The most heated and partisan debate in technology is about to begin… again. Yes, we are firmly in H-1B season. On April 1, 2008, the U.S. will begin accepting petitions for temporary foreign worker visas and, if history is any guide, will be overrun by applicants within mere hours. It’s a time of mixed feelings in IT, as American workers are reminded of their job insecurity while foreign IT workers clamor for a chance to monetize their skills in the United States.
As if H-1B season needed even more drama, Microsoft’s Bill Gates is set to go before the House of Representatives next week to make what is becoming a perennial plea for the U.S. to allow in more H-1B workers. Microsoft employs thousands of such workers, so there is plenty of self-interest in play, but Gates will claim — once more — that there is a shortage of IT workers in America, and that raising the H-1B cap (over and above the current regular limit of 65,000) will allow this country to keep the tech lights on.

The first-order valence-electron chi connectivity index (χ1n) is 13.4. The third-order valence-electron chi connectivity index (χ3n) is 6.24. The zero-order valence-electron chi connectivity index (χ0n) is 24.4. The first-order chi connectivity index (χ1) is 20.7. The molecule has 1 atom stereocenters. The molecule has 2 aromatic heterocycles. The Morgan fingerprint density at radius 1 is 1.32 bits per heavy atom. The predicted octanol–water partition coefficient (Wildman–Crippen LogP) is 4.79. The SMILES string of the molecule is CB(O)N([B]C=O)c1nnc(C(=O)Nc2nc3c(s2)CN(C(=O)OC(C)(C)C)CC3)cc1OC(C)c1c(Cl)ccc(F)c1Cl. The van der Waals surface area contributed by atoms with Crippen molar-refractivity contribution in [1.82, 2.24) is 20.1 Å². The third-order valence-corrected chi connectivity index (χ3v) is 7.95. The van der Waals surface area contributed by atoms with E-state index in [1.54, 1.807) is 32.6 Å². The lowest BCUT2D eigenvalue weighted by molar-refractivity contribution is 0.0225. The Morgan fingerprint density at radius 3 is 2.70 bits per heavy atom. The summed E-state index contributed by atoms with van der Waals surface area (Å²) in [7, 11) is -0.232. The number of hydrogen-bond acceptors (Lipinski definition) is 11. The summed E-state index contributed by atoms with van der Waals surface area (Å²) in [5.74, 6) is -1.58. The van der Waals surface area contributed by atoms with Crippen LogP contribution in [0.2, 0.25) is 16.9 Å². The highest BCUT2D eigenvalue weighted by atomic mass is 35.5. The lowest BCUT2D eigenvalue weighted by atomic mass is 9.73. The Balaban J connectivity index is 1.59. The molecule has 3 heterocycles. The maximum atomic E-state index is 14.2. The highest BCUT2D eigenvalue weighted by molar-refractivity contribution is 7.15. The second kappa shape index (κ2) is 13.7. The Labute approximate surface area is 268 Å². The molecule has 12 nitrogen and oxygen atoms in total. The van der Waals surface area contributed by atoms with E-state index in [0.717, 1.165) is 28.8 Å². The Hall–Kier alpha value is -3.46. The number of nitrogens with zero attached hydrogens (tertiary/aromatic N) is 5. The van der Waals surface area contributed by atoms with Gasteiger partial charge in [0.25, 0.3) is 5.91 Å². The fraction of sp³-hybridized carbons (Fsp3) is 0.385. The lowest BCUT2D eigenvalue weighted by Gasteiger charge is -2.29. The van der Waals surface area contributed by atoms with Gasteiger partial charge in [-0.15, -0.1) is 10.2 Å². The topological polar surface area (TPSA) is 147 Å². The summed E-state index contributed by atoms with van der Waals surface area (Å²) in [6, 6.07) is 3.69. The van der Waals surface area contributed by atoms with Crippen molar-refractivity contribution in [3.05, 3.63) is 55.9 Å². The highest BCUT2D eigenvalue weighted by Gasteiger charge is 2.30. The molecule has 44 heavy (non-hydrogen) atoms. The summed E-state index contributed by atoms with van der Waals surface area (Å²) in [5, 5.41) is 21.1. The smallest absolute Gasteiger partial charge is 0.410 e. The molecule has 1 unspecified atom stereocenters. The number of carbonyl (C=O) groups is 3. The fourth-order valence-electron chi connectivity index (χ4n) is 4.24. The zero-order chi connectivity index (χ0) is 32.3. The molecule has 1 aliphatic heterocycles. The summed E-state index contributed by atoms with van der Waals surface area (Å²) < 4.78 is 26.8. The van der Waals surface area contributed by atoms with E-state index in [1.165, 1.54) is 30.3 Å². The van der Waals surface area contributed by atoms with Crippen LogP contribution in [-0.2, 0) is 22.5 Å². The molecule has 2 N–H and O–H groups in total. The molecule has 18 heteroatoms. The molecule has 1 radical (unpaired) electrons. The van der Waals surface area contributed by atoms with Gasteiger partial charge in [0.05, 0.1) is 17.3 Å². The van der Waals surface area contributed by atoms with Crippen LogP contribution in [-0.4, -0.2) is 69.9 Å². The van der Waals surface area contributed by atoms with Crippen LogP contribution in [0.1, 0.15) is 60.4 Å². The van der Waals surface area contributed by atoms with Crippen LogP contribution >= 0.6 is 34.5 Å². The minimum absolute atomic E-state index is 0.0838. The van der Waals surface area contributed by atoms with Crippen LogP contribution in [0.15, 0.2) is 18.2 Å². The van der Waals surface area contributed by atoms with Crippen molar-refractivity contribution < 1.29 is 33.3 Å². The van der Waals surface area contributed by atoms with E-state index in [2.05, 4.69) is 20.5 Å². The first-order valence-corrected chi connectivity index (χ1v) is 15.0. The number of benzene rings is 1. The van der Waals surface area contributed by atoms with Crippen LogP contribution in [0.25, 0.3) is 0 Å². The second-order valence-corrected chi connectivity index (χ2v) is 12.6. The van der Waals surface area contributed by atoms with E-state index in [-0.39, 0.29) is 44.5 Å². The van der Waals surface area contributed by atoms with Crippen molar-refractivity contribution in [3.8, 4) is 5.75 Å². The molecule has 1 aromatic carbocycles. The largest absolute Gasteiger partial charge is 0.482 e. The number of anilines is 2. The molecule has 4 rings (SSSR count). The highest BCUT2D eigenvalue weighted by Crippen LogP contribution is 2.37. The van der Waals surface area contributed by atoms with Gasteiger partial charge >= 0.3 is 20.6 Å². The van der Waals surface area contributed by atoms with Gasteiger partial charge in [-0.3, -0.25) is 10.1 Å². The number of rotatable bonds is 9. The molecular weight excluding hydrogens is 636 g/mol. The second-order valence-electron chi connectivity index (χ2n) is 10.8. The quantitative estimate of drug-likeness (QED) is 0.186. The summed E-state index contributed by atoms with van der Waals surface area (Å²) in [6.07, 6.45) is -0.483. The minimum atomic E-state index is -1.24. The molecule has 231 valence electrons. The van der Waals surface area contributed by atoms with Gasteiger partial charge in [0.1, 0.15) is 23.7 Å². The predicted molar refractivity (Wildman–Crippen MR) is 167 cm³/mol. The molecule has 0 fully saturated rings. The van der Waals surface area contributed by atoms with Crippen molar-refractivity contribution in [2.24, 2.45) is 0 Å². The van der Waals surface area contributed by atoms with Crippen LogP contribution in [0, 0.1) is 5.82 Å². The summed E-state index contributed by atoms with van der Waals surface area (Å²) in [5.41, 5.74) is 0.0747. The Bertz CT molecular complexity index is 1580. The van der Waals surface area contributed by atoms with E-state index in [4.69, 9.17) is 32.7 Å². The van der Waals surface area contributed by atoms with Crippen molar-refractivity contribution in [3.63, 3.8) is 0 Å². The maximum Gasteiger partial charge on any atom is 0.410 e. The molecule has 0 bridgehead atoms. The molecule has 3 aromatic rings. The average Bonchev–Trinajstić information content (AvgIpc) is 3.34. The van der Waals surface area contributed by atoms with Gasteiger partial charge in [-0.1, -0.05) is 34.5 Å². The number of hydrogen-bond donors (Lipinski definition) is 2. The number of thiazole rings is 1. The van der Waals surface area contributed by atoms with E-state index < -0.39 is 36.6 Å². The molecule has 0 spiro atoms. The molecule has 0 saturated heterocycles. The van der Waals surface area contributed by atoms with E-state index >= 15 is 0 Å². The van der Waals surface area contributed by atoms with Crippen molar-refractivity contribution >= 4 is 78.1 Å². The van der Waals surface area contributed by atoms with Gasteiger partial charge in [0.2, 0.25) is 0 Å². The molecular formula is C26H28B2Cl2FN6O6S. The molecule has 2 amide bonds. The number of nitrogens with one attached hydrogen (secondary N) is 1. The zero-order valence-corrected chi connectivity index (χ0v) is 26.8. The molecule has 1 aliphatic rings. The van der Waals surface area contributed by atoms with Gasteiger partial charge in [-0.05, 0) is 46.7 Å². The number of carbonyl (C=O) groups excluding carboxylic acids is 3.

Last year, we heard anecdotes about American SAP specialists being locked out of work in favor of H-1B counterparts from India. This year, we’ll be keeping a close eye on H-1B developments and how they impact both American and foreign SAP specialists.
A good way to begin this discussion is to look over Bill Gates’ December 2007 article, “America’s Brain Gain.” These are some of the claims Gates made:
- “Today, the nation’s need for graduates in science and engineering far exceeds the supply.”
- “America’s immigration policies are increasingly driving away the world’s top talent and consequently forcing U.S. companies to expand overseas. This is having an adverse impact on U.S. competitiveness and on domestic growth in the technology industry.”
- “Congress can…focus on comprehensive immigration reform, and on redoubling efforts to improve education and expand U.S. output of scientists and engineers, so that Microsoft and other U.S. companies can hire even more Americans.”
- “Meanwhile, Congressional action is needed now to prevent the current shortage of highly skilled workers from resolving itself – through a job-killing economic slowdown caused by a loss of U.S. competitiveness.”
What do you SAP people think? Is Gates right or wrong? What are your perspectives?
Demir Barlas, Site Editor